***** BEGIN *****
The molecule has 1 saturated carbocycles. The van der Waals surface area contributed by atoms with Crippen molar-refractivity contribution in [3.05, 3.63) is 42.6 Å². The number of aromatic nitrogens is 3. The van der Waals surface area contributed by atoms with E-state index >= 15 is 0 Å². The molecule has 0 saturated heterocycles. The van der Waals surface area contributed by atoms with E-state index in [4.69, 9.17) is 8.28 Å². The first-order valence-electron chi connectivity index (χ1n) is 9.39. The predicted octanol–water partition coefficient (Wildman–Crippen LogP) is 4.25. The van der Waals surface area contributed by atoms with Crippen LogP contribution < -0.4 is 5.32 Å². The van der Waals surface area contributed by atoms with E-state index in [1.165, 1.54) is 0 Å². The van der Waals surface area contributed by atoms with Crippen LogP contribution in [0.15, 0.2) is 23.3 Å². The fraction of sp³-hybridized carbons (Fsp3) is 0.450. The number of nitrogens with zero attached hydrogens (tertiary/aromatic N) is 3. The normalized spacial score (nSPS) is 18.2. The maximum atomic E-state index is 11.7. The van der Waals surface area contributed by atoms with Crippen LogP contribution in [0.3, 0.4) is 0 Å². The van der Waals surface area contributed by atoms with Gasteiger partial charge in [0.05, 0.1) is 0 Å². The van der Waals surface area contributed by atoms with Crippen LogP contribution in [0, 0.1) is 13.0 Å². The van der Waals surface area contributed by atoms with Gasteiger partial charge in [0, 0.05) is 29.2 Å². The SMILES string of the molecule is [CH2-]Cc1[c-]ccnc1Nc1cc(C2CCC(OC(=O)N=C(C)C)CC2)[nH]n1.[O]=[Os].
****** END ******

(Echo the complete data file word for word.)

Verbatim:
The molecule has 1 saturated carbocycles. The van der Waals surface area contributed by atoms with Crippen molar-refractivity contribution in [3.05, 3.63) is 42.6 Å². The number of aromatic nitrogens is 3. The van der Waals surface area contributed by atoms with E-state index >= 15 is 0 Å². The molecule has 0 saturated heterocycles. The van der Waals surface area contributed by atoms with E-state index in [4.69, 9.17) is 8.28 Å². The first-order valence-electron chi connectivity index (χ1n) is 9.39. The predicted octanol–water partition coefficient (Wildman–Crippen LogP) is 4.25. The van der Waals surface area contributed by atoms with Crippen LogP contribution < -0.4 is 5.32 Å². The van der Waals surface area contributed by atoms with E-state index in [1.165, 1.54) is 0 Å². The van der Waals surface area contributed by atoms with Crippen LogP contribution in [0.15, 0.2) is 23.3 Å². The fraction of sp³-hybridized carbons (Fsp3) is 0.450. The number of nitrogens with zero attached hydrogens (tertiary/aromatic N) is 3. The normalized spacial score (nSPS) is 18.2. The maximum atomic E-state index is 11.7. The van der Waals surface area contributed by atoms with Crippen LogP contribution in [0.3, 0.4) is 0 Å². The van der Waals surface area contributed by atoms with Gasteiger partial charge in [0.05, 0.1) is 0 Å². The van der Waals surface area contributed by atoms with Crippen LogP contribution in [0, 0.1) is 13.0 Å². The van der Waals surface area contributed by atoms with Gasteiger partial charge in [0, 0.05) is 29.2 Å². The SMILES string of the molecule is [CH2-]Cc1[c-]ccnc1Nc1cc(C2CCC(OC(=O)N=C(C)C)CC2)[nH]n1.[O]=[Os].